Think of something that is valuable. Something that is infinite, yet finite for each of us. Something that you use every day. It is loathsome when waiting but fleeting and precious when enjoyed. No one in our culture has enough of it!
If you are thinking of time you’re right! What’s the best use of my time? It seems I have countless people – organizations, friends and family, who want a piece of my time so they’re really taking a piece of ME!. Often, I don’t know where to start. Yet time is my most valuable resource how do I decide where to use it?
Life is short. There never seems to be enough extra margin of time to do all that we desire. There are always things left undone. Culture entices us into wasting our time yet time is our most valuable asset. How do we know if we are investing it wisely?
Whoa… I realize even for the organized and responsible person a life plan can sound intimidating. After all, aren’t there so many unexpected events? But here’s a thought for those of you that have narrowed your focus and turned your car into a rolling university like I mentioned when I asked Who Has Time For That? That focus and balance fits into your life plan. Here’s how.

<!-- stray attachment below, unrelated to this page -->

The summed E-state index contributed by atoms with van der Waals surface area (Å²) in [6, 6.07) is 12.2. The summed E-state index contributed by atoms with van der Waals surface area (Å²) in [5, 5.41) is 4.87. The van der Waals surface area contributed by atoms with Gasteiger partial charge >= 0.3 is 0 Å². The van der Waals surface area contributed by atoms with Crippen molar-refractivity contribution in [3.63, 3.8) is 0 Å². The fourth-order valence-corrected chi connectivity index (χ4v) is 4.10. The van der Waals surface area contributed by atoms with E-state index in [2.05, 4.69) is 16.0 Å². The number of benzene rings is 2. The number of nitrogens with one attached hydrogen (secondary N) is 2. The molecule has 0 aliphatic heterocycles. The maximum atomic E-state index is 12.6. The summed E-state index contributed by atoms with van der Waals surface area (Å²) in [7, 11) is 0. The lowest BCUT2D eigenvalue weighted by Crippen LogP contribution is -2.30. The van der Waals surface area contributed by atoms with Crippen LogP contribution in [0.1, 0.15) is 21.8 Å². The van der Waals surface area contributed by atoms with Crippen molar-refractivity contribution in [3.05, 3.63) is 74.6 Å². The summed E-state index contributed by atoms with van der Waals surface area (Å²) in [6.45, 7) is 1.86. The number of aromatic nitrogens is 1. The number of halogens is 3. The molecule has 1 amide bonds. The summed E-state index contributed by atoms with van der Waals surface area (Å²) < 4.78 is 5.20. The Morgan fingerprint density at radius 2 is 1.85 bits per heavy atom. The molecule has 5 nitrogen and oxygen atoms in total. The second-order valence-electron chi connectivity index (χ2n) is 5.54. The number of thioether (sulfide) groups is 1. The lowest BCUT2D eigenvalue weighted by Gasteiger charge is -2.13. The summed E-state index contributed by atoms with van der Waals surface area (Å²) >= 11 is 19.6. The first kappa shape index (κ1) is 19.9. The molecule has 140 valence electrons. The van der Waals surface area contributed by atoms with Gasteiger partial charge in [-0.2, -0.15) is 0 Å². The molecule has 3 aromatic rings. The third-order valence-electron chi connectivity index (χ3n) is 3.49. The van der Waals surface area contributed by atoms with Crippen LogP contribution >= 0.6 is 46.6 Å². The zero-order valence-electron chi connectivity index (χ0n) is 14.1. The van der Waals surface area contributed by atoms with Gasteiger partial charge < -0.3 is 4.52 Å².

Teachers like Zig Ziglar has something he calls the “wheel of life.”
The seven spokes on the wheel represent different areas in our lives that must be balanced for our lives to turn evenly. He says that unless you have yourself in shape in a variety of ways, then you are in no shape to help and serve others.
If you feel that there are never enough hours in a day, you are right! The clock keeps ticking whether we like it or not. But what are we spending our precious few hours on?
Here are some astounding facts:
- The average person watches TV over 4 hours a day. That’s 28.5 hours each week.
- The average internet usage is 43.5 hours per month. That equates to an hour and a half each and every day.
- The average Canadian spends an unbelievable 32 days each year commuting to and from work. That’s over 768 hours trapped in your car every year!
It’s no wonder we feel we don’t have enough time.
It’s because of that last statistic that Zig Ziglar suggests we turn our vehicles into “rolling universities.” Tossing in a CD or tuning into a podcast can help turn your commute into learning time.
But what should we focus on?